Several of the breakaway chapters envisioned a more decentralized Proud Boys governed not by Tarrio and his ilk, but by a “Standard” of behavior. While it’s not clear to outsiders what all of the rules under that “Standard” are, one supporter summed it up on Telegram, the social media app where Proud Boys banned from Twitter and Facebook have ended up. The two main rules: “No snitches. No sex criminals.”

That split set off a showdown between the splinter faction calling itself the Standard and the chapters that still adhered to Tarrio’s leadership, dubbed “National.” Rival Proud Boys “disavowed” one another, the group’s term for banishing a member from the Proud Boys. Intra-Proud Boy trash talk and threats proliferated on Telegram, where Proud Boys from across the country could follow the drama and fight. One Proud Boy on Telegram boasted that he would be the “Standard killer.”

<div class="inline-image__caption"><p>Enrique Tarrio, outside of the Conservative Political Action Conference on Feb. 27, 2021.</p></div> <div class="inline-image__credit">Joe Raedle/Getty</div>

Enrique Tarrio, outside of the Conservative Political Action Conference on Feb. 27, 2021.

Joe Raedle/Getty

“A men’s club is going to attract alpha males, and then they want to fight,” McInnes said on his show, complaining that the internet drama had thrown his group into chaos.

For the Standard’s supporters, the idea of more autonomous chapters offered a chance to abandon what’s seen as an informant-ridden national organization and screen out future law-enforcement infiltrators.

“Gavin, the Standard is how you keep feds out,” wrote one Proud Boy on Telegram.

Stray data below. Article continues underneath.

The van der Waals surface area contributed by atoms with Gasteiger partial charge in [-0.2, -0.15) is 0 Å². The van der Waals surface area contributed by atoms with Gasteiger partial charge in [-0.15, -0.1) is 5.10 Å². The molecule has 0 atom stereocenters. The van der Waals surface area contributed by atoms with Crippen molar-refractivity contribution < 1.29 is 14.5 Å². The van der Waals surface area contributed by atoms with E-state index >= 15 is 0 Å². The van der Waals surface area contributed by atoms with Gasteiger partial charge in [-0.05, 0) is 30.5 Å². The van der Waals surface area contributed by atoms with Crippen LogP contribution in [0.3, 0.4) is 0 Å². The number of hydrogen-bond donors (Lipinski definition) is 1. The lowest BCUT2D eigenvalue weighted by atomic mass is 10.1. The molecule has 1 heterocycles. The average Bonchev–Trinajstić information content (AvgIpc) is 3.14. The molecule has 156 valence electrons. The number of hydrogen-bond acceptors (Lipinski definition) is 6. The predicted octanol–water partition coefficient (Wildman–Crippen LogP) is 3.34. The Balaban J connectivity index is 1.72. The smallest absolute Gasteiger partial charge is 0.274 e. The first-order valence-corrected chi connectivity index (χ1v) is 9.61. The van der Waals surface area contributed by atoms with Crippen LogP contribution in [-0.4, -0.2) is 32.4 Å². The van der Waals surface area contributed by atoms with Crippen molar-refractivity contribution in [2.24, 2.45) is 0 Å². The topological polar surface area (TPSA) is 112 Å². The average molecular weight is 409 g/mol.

In the wake of the WestFest stand-off, McInnes took to Telegram on Sept. 19 to try and end the fighting, in a way meant to appeal to that same rampant paranoia about federal informants. He declared without offering evidence that the rift was a “Fed op”—in other words, an FBI scheme to divide the Proud Boys.

McInnes went further on his online show a few days later, issuing bans that effectively dismissed two Proud Boys supporting the Standard faction. McInnes expelled one Standard supporter, Brien James, a would-be Indiana Proud Boy with a history of membership in racist skinhead groups, and one of James’ associates. Any Proud Boys chapter that harbored the two men, McInnes declared, would also be expelled, a move that he hoped would isolate the pro-Standard chapters.

“You’ve got a massive civil war,” McInnes said. “Now it’s just two chapters versus everyone else.”

McInnes’ move to issue expulsions suggests that he still holds leadership power over the Proud Boys, despite his claims to the contrary. McInnes didn’t respond to requests for comment.

Despite McInnes’ efforts, the Proud Boys legal woes have only gotten worse. On Thursday, a prominent Proud Boy named Jeremy Bertino, who operated under the alias “Noble Beard” while in the organization, pleaded guilty to seditious conspiracy for his role in the planning of the Proud Boys’ actions at the Capitol riot. Bertino is cooperating with federal prosecutors as they investigate the Proud Boys.